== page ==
To follow up on an earlier NRA report, on November 6, California’s Court of Appeals upheld a lower court decision invalidating a California law that threatened to limit access to, and compel recordkeeping for, ammunition sales.
The law, enacted as part of Assembly Bill No. 962, sought to impose onerous restrictions on the sale, delivery, and transfer of “handgun ammunition,” with criminal penalties for noncompliance. With some exceptions, it banned mail-order sales by requiring that the delivery or transfer take place through face-to-face transactions, with “bona fide evidence of identity” from the purchaser. The purchaser also had to provide the vendor with a date of birth, address, telephone number, driver’s license number, signature, and a right thumbprint. This information, along with the brand, type, and amount of ammunition sold, and the salesperson’s name, would have to be maintained as a record by the vendor for five years.
However, the key sticking point was Cal. Penal Code § 16650(a), which defined “handgun ammunition” as “ammunition principally for use in pistols, revolvers, and other firearms capable of being concealed upon the person, notwithstanding that the ammunition may also be used in some rifles.” Another section defined pistols, revolvers, and concealable firearms exclusively by reference to barrel length or barrel interchangeability design–specifically, as those with a barrel less than 16 inches long.
The lead plaintiff, Clay Parker, the Tehama County Sheriff, was joined by the NRA, the California Rifle and Pistol Association (CRPA), and several others in a lawsuit that alleged these definitions, in the absence of any standard that further clarified the term “principally for use,” created insurmountable ambiguities that made it impossible for an ordinary, reasonable person to comply with the law. Virtually all calibers of ammunition could be used safely in both rifles and handguns, and the use standard could be interpreted (or not) to mean only California users, or civilian users, or by reference to the ammunition market at any given time. They brought a facial challenge to the criminal law, claiming it was void for vagueness under the due process clause of the Fourteenth Amendment (in plain English, that the law, as written, failed to give fair warning of the conduct that was prohibited, and lacked sufficiently definite guidelines to prevent arbitrary or discriminatory enforcement by the police).
Significantly, the evidence before the court on what constituted “handgun ammunition” was inconsistent, and in many instances, was simply based on the person’s personal experience; the State’s expert categorically excluded all .22-caliber ammunition, citing a need for “further research and analysis”. Unsurprisingly, no expert was able to reference an industry standard or a universally accepted definition. The trial court, finding the law lacked any objective means by which an ordinary citizen or ammunition vendor could determine which ammunition was most likely to be used in handguns, and standards that protected citizens from the personal judgment call of each individual law enforcement officer, declared the challenged provisions were constitutionally invalid and enjoined their enforcement.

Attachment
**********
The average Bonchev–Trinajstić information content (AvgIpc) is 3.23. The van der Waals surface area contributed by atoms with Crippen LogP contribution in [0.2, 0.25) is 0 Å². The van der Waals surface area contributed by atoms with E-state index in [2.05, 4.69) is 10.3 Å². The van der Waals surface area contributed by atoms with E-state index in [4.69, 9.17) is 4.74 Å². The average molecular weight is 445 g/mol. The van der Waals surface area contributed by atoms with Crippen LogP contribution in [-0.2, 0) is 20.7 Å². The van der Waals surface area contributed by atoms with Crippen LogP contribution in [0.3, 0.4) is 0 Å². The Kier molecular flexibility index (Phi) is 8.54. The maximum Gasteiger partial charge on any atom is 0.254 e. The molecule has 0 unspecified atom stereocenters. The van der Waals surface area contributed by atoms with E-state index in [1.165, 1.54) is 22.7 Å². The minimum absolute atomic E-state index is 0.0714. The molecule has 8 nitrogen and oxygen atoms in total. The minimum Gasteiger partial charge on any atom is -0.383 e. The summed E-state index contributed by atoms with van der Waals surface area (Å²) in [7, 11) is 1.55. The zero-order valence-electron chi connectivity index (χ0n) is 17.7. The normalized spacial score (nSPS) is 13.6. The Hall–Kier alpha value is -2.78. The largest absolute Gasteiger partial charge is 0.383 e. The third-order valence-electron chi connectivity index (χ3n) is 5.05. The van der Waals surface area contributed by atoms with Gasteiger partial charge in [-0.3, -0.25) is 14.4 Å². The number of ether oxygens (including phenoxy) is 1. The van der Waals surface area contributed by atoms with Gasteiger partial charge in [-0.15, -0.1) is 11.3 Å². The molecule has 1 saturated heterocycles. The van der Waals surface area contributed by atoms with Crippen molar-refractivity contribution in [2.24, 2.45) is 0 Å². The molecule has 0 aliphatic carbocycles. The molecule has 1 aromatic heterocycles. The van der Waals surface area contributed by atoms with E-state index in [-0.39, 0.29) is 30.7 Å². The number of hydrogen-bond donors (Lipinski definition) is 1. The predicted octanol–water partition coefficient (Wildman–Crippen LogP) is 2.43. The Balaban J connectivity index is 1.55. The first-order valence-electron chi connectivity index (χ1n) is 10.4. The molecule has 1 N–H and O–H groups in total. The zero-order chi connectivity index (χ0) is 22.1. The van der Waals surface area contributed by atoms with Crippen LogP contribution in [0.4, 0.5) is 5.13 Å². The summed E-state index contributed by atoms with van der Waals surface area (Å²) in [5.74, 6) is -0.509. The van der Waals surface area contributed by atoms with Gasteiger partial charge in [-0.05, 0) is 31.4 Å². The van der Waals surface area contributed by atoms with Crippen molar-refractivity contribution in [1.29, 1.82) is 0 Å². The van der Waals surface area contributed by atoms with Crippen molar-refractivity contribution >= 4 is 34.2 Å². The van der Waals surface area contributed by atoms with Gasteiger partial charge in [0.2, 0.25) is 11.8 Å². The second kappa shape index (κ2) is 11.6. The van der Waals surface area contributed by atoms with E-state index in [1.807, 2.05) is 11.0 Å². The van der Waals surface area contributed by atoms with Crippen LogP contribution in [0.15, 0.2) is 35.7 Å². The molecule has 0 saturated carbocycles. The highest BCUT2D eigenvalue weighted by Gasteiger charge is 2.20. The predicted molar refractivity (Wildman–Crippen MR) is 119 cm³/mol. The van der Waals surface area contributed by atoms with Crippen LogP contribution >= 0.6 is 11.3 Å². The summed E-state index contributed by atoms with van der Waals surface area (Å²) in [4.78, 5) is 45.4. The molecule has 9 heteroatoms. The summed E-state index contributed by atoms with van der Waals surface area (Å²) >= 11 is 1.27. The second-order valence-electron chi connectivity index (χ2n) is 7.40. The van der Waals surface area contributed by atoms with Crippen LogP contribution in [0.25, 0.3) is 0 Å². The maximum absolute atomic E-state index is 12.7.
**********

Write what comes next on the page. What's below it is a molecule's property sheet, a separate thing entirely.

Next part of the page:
On appeal, California’s Fifth Appellate District Court agreed. What raised the stakes was that the law subjected persons to criminal liability, and clearly implicated a “substantial amount” of constitutionally protected conduct, both individual rights under the Second Amendment (which included the right to acquire ammunition for one’s firearms), and the vendors’ Fourteenth Amendment right to engage in legitimate business activity. The court found persuasive the fact that several firearms users, vendors with different backgrounds, and experts had testified in the case, and “none shared the same understanding of what is meant by the notion of ammunition ‘principally for use’ in handguns.” All of these persons had some level of specialized knowledge, which raised the question of how ordinary citizens–also bound by the transfer of “handgun ammunition” requirements–would be expected to successfully identify what was covered by the law.
The State’s argument–that it was no secret that certain ammunition cartridges were more often used in handguns than in rifles–was too much of a hit-and-miss standard. “In the absence of baseline standards, the classification of interchangeable calibers and cartridges as ‘handgun ammunition” may be … a moving target.” The court recognized the legal ambiguity as to what was “handgun ammunition” would have likely forced vendors, particularly mail-order and Internet sellers, to curtail ammunition sales, or make sales at the risk of criminal liability, resulting in ammunition being unavailable, or available at a greatly increased cost, to individuals in rural or remote areas. The lack of statutory guidance also effectively conferred discretion on individual police officers to interpret the law as each saw fit, leading to selective or haphazard enforcement.
This decision marks an important victory for California’s beleaguered gun owners. It ensures (at least for now) that they will remain free from the law’s onerous and burdensome requirements, while also highlighting the half-hazard and ill-considered thinking that underlies California gun control agenda.
A copy of the court’s ruling is available here.